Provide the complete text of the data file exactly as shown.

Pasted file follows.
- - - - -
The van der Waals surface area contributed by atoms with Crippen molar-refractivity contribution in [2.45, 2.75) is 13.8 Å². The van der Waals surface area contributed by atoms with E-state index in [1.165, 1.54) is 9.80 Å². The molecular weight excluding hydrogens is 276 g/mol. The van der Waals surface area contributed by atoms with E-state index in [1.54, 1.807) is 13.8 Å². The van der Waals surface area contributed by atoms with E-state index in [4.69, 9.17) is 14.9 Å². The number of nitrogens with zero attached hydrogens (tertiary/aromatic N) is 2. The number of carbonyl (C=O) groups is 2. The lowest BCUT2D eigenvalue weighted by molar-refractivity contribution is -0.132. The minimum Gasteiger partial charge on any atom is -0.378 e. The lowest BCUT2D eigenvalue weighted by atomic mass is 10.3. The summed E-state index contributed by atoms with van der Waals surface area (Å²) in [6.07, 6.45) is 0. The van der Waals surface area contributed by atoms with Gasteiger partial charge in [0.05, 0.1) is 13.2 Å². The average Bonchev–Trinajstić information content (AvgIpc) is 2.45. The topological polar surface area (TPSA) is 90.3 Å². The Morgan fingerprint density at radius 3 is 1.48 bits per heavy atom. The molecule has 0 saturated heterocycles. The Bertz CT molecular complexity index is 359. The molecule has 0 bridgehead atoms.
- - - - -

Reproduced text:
The van der Waals surface area contributed by atoms with Crippen molar-refractivity contribution in [2.45, 2.75) is 13.8 Å². The van der Waals surface area contributed by atoms with E-state index in [1.165, 1.54) is 9.80 Å². The molecular weight excluding hydrogens is 276 g/mol. The van der Waals surface area contributed by atoms with E-state index in [1.54, 1.807) is 13.8 Å². The van der Waals surface area contributed by atoms with E-state index in [4.69, 9.17) is 14.9 Å². The number of nitrogens with zero attached hydrogens (tertiary/aromatic N) is 2. The number of carbonyl (C=O) groups is 2. The lowest BCUT2D eigenvalue weighted by molar-refractivity contribution is -0.132. The minimum Gasteiger partial charge on any atom is -0.378 e. The lowest BCUT2D eigenvalue weighted by atomic mass is 10.3. The summed E-state index contributed by atoms with van der Waals surface area (Å²) in [6.07, 6.45) is 0. The van der Waals surface area contributed by atoms with Gasteiger partial charge in [0.05, 0.1) is 13.2 Å². The average Bonchev–Trinajstić information content (AvgIpc) is 2.45. The topological polar surface area (TPSA) is 90.3 Å². The Morgan fingerprint density at radius 3 is 1.48 bits per heavy atom. The molecule has 0 saturated heterocycles. The Bertz CT molecular complexity index is 359. The molecule has 0 bridgehead atoms.